The Government is relaxing advice to those shielding in two stages. From Monday 6 July, those shielding can spend time outdoors in a group of up to six people (including those outside of their household). Extra care should be taken to minimise contact with others by maintaining social distancing. This can be in a public outdoor space, or in a private garden or uncovered yard or terrace.
All adults, including the clinically extremely vulnerable, who live alone or with dependent children only can form a ‘support bubble’ with one other household. All those in a support bubble can spend time together inside each other’s homes, including overnight.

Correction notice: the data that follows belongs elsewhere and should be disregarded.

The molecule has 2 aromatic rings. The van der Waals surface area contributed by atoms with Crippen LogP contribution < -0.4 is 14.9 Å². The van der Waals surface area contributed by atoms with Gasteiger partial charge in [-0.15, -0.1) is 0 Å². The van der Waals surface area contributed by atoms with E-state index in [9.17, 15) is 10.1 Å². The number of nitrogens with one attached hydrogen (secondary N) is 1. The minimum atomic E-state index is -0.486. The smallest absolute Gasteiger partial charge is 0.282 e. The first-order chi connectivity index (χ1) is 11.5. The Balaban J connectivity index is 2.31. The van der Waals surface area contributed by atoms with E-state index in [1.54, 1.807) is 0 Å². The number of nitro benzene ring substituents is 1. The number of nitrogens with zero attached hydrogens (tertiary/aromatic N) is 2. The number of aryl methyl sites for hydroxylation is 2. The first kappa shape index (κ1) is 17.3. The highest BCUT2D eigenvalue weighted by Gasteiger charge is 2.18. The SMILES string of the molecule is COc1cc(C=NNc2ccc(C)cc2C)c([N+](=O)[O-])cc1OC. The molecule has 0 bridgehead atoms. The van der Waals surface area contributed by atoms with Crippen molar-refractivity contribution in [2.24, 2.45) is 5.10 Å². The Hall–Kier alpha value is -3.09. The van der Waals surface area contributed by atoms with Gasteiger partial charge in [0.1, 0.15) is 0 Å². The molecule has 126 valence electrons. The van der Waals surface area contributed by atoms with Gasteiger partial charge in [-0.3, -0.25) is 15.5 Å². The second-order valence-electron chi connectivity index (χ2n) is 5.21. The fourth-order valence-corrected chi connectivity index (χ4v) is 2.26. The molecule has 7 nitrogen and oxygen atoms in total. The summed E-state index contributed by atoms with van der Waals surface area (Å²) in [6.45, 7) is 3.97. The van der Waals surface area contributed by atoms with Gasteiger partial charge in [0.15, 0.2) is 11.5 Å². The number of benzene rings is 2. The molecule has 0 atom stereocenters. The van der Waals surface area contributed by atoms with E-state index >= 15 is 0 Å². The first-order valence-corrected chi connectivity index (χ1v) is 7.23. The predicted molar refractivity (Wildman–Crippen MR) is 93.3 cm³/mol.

From Saturday 1 August, advice to those shielding will be further relaxed. The Government is writing out to everyone who has been advised to shield to inform them of the changes in guidance.
More information can be found in this explainer (opens document).
The NHS App
Owned and run by the NHS, the NHS App is a simple and secure way to access a range of NHS services on your smartphone or tablet. You can use the App to:
- Get advice about coronavirus – get information about coronavirus and find out what to do if you think you have it
- Order repeat prescriptions - see your available medicines, request a new repeat prescription and choose a pharmacy for your prescriptions to be sent to
- Book appointments - search for, book and cancel appointments at your GP surgery, and see details of your upcoming and past appointments